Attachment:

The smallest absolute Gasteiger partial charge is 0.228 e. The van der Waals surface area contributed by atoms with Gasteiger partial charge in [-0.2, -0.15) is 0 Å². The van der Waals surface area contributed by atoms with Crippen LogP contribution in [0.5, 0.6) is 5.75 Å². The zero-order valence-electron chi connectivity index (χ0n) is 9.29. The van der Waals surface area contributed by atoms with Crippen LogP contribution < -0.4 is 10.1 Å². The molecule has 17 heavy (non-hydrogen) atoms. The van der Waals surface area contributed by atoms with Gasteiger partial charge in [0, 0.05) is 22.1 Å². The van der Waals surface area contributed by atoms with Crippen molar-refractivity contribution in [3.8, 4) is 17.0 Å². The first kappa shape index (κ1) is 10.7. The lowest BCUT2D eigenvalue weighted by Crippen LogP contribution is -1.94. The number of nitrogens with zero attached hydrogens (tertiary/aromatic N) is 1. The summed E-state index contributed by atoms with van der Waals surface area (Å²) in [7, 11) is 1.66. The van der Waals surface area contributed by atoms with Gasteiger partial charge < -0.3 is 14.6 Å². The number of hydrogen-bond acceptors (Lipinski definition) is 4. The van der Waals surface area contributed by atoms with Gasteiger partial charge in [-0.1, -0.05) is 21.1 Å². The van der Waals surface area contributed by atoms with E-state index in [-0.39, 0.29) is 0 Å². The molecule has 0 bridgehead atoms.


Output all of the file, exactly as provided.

The smallest absolute Gasteiger partial charge is 0.228 e. The van der Waals surface area contributed by atoms with Gasteiger partial charge in [-0.2, -0.15) is 0 Å². The van der Waals surface area contributed by atoms with Crippen LogP contribution in [0.5, 0.6) is 5.75 Å². The zero-order valence-electron chi connectivity index (χ0n) is 9.29. The van der Waals surface area contributed by atoms with Crippen LogP contribution < -0.4 is 10.1 Å². The molecule has 17 heavy (non-hydrogen) atoms. The van der Waals surface area contributed by atoms with Gasteiger partial charge in [0, 0.05) is 22.1 Å². The van der Waals surface area contributed by atoms with Crippen molar-refractivity contribution in [3.8, 4) is 17.0 Å². The first kappa shape index (κ1) is 10.7. The lowest BCUT2D eigenvalue weighted by Crippen LogP contribution is -1.94. The number of nitrogens with zero attached hydrogens (tertiary/aromatic N) is 1. The summed E-state index contributed by atoms with van der Waals surface area (Å²) in [7, 11) is 1.66. The van der Waals surface area contributed by atoms with Gasteiger partial charge < -0.3 is 14.6 Å². The number of hydrogen-bond acceptors (Lipinski definition) is 4. The van der Waals surface area contributed by atoms with Gasteiger partial charge in [-0.1, -0.05) is 21.1 Å². The van der Waals surface area contributed by atoms with E-state index in [-0.39, 0.29) is 0 Å². The molecule has 0 bridgehead atoms.